Laser Treatments for Deep Cleaning

by Lindsay Haskell ; Updated September 28, 2017

Dental laser treatment allows for deep cleaning of your teeth and gum.

Teeth and Mouth image by Sujit Mahapatra from

The word "laser" is an acronym that stands for Light Amplification by Stimulated Emission of Radiation. Laser treatment is a dentistry practice used for teeth whitening, reshaping gum tissue and treating gum disease. Laser treatment also allows for deep, thorough cleaning of gums and teeth. Different lasers are used to accomplish different tasks. A low-powered carbon laser is the type used for cleaning gums and teeth.


Laser dental treatment was invented in 1960, and was used for procedures on soft tissue (i.e. gums) only. The practice of laser treatment on both soft and hard tissue was approved by the Food and Drug Administration in 1996. Improvements to laser treatment caused bleeding to be minimized and reduced the need for anesthesia and stitches.

How it Works

A low-powered carbon laser is used for deep cleaning because it doesn't puncture soft tissue, so it can be used for cleaning the gum surface. Despite your daily brushing and flossing, plaque still tends to build up slowly between your teeth and where the teeth and gums meet. The low-powered carbon laser gently cuts away at this buildup. Its heat also kills bacteria. After laser treatment, the dentist uses a water pick to to clear plaque that has been loosened or cut away but is still in your mouth.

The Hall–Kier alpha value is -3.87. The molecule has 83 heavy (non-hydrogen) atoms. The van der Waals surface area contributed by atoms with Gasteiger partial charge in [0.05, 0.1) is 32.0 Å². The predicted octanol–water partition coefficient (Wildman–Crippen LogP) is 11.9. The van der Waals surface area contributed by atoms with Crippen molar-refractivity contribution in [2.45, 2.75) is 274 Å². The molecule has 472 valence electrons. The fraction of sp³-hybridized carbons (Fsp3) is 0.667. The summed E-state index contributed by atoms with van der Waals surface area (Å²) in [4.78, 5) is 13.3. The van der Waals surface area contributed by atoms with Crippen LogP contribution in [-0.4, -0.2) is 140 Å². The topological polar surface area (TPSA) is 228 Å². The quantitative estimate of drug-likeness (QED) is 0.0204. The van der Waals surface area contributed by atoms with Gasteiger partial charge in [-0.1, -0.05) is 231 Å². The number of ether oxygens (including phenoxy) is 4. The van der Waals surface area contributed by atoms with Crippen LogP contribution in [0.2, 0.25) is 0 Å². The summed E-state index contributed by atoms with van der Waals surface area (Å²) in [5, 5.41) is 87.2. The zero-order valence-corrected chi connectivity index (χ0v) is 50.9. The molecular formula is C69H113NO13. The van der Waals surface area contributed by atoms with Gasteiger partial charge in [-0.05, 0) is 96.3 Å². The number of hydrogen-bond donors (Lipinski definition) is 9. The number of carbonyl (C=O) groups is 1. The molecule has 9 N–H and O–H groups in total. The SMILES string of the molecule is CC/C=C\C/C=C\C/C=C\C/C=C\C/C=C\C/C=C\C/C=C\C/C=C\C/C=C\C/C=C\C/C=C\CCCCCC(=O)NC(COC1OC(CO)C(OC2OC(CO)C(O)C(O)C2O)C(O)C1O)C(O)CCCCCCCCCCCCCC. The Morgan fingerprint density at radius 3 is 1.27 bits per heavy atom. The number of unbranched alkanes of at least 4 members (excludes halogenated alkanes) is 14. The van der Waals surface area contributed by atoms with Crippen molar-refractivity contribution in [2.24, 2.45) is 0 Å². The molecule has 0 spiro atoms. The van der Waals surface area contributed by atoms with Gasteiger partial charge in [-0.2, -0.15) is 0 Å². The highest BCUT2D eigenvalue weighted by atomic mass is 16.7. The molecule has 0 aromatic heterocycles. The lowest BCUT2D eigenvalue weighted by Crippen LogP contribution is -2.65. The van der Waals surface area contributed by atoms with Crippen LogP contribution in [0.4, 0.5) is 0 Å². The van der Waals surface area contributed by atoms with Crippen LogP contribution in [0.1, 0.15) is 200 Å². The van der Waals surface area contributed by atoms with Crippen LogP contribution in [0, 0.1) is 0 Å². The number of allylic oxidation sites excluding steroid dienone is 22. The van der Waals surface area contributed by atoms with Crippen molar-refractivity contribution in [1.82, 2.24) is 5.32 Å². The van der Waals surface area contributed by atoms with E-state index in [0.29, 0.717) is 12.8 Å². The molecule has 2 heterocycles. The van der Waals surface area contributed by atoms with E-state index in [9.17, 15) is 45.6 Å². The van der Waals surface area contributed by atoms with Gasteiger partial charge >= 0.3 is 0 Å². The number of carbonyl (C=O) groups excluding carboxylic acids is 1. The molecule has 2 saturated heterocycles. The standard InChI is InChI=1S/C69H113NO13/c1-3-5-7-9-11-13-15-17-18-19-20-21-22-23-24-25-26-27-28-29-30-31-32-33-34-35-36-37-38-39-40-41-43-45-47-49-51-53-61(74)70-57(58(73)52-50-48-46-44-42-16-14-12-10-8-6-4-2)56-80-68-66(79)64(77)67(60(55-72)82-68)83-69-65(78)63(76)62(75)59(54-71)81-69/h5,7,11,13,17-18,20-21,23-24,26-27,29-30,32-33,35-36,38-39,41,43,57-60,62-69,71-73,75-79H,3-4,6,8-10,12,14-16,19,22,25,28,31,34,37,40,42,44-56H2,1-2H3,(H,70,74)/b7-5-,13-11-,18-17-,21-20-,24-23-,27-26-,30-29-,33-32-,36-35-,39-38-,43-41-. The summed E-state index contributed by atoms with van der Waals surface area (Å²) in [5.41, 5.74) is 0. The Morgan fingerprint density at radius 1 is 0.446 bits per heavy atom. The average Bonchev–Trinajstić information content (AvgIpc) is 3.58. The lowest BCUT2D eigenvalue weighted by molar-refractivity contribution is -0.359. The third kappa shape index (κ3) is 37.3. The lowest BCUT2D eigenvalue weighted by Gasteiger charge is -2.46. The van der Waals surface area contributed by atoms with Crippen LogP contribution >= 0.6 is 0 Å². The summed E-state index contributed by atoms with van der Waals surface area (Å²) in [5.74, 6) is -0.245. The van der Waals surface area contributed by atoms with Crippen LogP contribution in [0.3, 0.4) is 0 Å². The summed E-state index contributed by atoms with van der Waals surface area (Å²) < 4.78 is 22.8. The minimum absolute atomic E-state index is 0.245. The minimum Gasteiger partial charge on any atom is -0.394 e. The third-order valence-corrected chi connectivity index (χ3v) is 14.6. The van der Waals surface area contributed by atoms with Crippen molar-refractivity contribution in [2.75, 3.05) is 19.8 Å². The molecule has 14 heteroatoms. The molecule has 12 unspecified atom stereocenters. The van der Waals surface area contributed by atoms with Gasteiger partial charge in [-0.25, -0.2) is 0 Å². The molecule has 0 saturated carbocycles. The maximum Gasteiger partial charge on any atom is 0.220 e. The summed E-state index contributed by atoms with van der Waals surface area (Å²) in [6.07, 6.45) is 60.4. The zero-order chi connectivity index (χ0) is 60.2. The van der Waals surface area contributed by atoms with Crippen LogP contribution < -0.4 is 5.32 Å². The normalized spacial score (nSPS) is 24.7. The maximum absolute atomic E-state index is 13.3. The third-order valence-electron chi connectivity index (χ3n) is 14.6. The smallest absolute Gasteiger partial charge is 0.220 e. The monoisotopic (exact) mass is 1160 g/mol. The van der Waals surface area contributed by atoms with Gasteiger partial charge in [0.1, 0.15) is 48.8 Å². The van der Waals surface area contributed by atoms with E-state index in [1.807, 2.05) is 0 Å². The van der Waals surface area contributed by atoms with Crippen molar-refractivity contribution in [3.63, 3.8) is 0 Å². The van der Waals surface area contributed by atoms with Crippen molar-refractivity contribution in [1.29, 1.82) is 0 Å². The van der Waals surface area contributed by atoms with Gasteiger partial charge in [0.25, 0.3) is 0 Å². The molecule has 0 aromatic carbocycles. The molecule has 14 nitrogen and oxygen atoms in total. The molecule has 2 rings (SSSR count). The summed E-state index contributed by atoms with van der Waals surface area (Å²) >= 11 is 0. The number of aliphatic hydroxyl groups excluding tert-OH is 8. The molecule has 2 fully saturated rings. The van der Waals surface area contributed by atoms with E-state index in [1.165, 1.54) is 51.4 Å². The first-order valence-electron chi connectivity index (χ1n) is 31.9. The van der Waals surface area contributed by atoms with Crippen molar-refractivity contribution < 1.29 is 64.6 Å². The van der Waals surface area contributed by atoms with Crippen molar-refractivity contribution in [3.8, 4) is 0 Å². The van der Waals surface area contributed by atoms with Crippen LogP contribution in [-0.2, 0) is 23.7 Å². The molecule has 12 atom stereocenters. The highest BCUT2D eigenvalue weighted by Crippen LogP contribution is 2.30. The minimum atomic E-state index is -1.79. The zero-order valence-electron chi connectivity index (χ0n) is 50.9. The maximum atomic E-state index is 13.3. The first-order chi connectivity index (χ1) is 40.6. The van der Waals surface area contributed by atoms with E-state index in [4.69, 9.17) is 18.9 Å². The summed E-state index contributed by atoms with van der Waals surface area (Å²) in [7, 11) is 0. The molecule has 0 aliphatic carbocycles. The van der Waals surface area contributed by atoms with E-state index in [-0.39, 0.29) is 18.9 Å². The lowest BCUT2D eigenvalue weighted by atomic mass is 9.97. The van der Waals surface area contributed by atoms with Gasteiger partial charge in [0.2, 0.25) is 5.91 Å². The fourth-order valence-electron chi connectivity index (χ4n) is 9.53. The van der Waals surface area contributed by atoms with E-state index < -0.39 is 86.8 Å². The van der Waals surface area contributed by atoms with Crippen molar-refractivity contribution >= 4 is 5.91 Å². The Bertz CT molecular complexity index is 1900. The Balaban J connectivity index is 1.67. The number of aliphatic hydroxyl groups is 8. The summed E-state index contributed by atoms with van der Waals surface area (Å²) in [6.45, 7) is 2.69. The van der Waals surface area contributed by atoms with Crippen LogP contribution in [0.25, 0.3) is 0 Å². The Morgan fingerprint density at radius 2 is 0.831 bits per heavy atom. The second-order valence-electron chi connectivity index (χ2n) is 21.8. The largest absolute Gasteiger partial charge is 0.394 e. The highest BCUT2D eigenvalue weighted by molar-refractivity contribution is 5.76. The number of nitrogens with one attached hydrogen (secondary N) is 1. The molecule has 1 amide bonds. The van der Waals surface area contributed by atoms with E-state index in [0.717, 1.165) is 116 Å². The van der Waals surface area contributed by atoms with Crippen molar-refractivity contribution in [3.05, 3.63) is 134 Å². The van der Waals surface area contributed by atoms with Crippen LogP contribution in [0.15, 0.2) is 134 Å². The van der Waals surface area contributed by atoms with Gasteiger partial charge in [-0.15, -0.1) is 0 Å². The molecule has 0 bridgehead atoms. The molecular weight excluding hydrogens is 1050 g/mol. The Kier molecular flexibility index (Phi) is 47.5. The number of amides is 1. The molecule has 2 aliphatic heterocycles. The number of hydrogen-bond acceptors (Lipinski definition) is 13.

According to WebMD, laser treatment is less painful than a traditional cleaning that uses sharp metal tools. Laser cleaning is faster, according to World Dental. A laser's narrowly-focused beam allows for more complex cleaning, since it is more precise than traditional dentistry tools. For example, teeth surrounded by gums infected with gum disease can be cleaned without harming the gums. The dentist can also spot a cavity sooner because the laser allows her to see any decay byproducts. Laser treatment can lessen a patient's anxiety because her mouth will not be touched by sharp metal tools.


The Consumer Guide to Dentistry estimated in March 2009 that only six percent of American dentists own a laser. A major reason for the limitation is that laser equipment is more expensive than traditional equipment. Moreover, laser treatment for deep cleaning is still relatively new, therefore it will take time for more dentists to be trained how to use the equipment. Unfortunately, some insurance companies might not cover laser treatment for cleaning. You cannot have your teeth cleaned using laser treatment if you have a filling.

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About the Author

Lindsay Haskell began writing fiction and nonfiction in 2008. Her debut novel, "Grace," is to be published in January 2011. Having lived in five different countries and traveled across five continents, Haskell specializes in Third World social and political issues, with a concentration in the Darfur conflict. She is currently a first-year student at Wellesley College studying history, Africana studies and English.